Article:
A Window Into the Final Stretch: Theses Filmmakers Reflect
By the time this is published, theses will have been submitted, champagne will have been drunk, and the steps of Olin will have been littered and cleaned up. However, as I sit down and type this out, senior-thesis writers are making a mad dash to finish their papers, lab reports, scripts, screenplays, and films. While roving solitary seniors have been struggling not to fall asleep standing up while walking from their carrels or rooms to a source of caffeine to get over the final hurdle, we decided to check in one final time with the group of senior film majors that we’ve talked to over the course of the past year about their theses.
Carolyn Cohen ’12, who is writing a screenplay about a writer’s discovery of fiction’s answer to the “Island of Misfit Toys,” succinctly conveyed the mood on campus for seniors earlier this week: “My thesis is due on Thursday. I’ll probably be turning it in on Wednesday, but I highly doubt that I’ll really have time to comment before that. I don’t mean to offend, but I have to prioritize the project itself, you know?” If you’re reading this, don’t worry! I’m not offended! Now go back to sleep and recover!
Julian Silver ’12 is rushing to meet the deadline as well, but feels a little less harried
“I’m essentially almost done, just making some final touch ups and fiddling with the credits,” he said. “Right now, one of the most difficult parts for me is making sure everyone who should be acknowledged gets acknowledged. So much work from so many people went into making the film—I’m terrified of leaving someone out.”
This worry is surely overshadowed by the joy of not having to try to beat the deadline, but Silver’s strongest feeling is a sense of nostalgia.
“I gotta be honest, it’s so hard to put something down that has gone on for this long,” Silver said. “We started last summer with the screenplays, so we’re rocking about nine months on this now. It doesn’t feel like it’s going to end.”
But end it must, and the next big moment will be the screenings in May.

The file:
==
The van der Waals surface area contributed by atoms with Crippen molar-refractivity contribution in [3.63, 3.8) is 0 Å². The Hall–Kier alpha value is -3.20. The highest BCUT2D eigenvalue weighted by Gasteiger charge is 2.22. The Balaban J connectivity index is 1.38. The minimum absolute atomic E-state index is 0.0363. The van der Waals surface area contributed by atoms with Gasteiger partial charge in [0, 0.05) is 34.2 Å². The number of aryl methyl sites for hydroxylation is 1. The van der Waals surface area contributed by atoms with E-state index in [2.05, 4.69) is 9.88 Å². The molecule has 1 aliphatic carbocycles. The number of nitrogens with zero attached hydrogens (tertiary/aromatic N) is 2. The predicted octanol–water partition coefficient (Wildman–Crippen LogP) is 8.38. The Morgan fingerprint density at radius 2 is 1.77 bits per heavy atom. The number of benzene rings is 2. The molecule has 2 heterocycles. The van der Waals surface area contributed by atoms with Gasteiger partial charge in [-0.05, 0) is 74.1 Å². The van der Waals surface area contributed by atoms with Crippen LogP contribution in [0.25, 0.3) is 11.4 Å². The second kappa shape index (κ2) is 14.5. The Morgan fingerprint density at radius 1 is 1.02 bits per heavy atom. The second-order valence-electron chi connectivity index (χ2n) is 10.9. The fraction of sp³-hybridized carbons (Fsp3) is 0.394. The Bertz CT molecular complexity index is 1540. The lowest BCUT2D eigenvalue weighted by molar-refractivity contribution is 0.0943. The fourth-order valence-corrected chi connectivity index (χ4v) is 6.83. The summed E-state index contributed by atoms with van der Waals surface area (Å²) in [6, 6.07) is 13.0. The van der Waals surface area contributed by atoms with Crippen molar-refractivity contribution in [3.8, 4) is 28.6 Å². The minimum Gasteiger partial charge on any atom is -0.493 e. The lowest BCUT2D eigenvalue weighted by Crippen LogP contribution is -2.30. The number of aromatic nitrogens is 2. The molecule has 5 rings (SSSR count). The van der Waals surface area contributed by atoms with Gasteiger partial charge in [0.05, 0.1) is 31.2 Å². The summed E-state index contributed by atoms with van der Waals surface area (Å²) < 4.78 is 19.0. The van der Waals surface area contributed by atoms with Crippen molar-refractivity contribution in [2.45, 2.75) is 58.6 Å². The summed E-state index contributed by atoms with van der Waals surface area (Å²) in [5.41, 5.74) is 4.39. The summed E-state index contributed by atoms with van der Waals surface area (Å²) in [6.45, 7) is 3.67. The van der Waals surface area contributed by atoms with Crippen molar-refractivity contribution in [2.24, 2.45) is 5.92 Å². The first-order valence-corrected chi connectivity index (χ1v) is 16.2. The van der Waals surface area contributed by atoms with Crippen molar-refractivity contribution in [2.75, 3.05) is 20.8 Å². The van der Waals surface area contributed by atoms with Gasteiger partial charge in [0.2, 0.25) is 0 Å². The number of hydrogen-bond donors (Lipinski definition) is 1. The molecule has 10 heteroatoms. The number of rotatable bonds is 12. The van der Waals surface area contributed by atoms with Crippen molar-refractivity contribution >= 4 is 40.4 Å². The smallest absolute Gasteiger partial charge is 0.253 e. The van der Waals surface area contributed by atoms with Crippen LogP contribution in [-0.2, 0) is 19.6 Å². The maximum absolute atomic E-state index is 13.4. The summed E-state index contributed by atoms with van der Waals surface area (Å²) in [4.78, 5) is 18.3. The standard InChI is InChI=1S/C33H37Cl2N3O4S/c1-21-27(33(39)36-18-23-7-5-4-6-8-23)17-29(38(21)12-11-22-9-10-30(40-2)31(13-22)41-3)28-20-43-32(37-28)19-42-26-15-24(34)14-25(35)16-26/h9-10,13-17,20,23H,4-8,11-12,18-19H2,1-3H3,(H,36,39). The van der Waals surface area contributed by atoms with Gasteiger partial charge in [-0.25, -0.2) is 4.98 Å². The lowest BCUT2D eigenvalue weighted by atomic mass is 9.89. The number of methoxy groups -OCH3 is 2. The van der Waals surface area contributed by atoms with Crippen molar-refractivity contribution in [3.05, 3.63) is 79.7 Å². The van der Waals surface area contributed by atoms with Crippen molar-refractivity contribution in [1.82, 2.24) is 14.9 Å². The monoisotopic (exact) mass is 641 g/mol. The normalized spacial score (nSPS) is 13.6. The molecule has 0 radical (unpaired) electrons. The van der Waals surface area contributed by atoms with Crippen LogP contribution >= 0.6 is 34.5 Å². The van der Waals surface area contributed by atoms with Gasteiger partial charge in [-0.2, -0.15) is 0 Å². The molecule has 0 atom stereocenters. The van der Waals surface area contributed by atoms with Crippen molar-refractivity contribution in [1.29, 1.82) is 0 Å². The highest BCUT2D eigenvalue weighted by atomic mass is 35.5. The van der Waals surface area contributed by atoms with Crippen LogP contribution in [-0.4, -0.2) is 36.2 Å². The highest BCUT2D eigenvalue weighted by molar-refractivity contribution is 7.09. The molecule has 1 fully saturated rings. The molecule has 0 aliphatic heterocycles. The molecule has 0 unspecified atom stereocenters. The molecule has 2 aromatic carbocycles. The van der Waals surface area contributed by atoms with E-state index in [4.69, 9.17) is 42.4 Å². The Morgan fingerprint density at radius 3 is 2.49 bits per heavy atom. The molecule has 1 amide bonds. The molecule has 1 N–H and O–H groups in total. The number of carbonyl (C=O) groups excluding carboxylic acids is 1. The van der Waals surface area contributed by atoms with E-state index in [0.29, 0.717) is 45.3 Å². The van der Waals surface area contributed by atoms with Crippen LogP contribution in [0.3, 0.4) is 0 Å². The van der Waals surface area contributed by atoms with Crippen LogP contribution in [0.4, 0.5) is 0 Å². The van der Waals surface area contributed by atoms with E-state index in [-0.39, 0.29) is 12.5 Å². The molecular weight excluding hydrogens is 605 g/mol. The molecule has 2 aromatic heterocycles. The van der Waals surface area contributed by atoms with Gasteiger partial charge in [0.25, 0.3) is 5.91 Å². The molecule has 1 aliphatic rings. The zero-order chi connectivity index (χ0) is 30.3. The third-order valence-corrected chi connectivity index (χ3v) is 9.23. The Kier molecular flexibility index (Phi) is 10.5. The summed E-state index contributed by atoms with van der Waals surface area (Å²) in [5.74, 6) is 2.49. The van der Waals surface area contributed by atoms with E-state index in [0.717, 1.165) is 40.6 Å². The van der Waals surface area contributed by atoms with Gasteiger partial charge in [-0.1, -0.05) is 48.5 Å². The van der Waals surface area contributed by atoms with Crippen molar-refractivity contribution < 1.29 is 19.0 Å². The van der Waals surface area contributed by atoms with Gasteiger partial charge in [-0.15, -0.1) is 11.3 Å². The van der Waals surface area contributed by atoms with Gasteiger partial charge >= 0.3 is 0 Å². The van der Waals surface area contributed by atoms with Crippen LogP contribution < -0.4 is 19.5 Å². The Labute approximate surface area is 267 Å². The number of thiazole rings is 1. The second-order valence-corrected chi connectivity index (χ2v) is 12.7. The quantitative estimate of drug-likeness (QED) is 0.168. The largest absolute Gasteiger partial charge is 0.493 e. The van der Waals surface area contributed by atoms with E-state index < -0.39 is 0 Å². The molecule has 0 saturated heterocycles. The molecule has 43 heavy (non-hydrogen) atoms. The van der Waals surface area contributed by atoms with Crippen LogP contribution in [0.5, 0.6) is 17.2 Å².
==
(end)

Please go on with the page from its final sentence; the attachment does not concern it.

“We’re all holding our breath a little for the showings in May,” Silver said. “We don’t really know what we’ve made until the films have an audience.”
Veronika Vackova ’12 offered a change of pace. Because of the various processes required for a 16mm film, she’s been done for the past two weeks.
“I finished editing over spring break, did sound in a couple of days, sent the negative to the negative cutter, and had a professional sound mix done,” she said. “About two weeks ago, I sent the film to a lab in LA to get an answer print done with the sound optically printed on the film.”
Vackova admited that having these constraints has had its ups and downs.
“It is wonderful to be done and to have time to sleep and eat while everybody is running around finishing their theses,” she said. “On the other hand, at this point I cannot influence how the final image of the film will look, especially in terms of color and sound.”
She seemed happy and worried at the same time that at this point it’s pretty much out of her hands, and she is anxiously awaiting the audience’s reaction in May.
If previous years are a good indicator, the weekend in May when all the films will be shown will be one of the biggest campus events of the spring for these filmmakers and their loyal audience. Congratulations on your theses, everyone, and thanks for bringing The Argus along!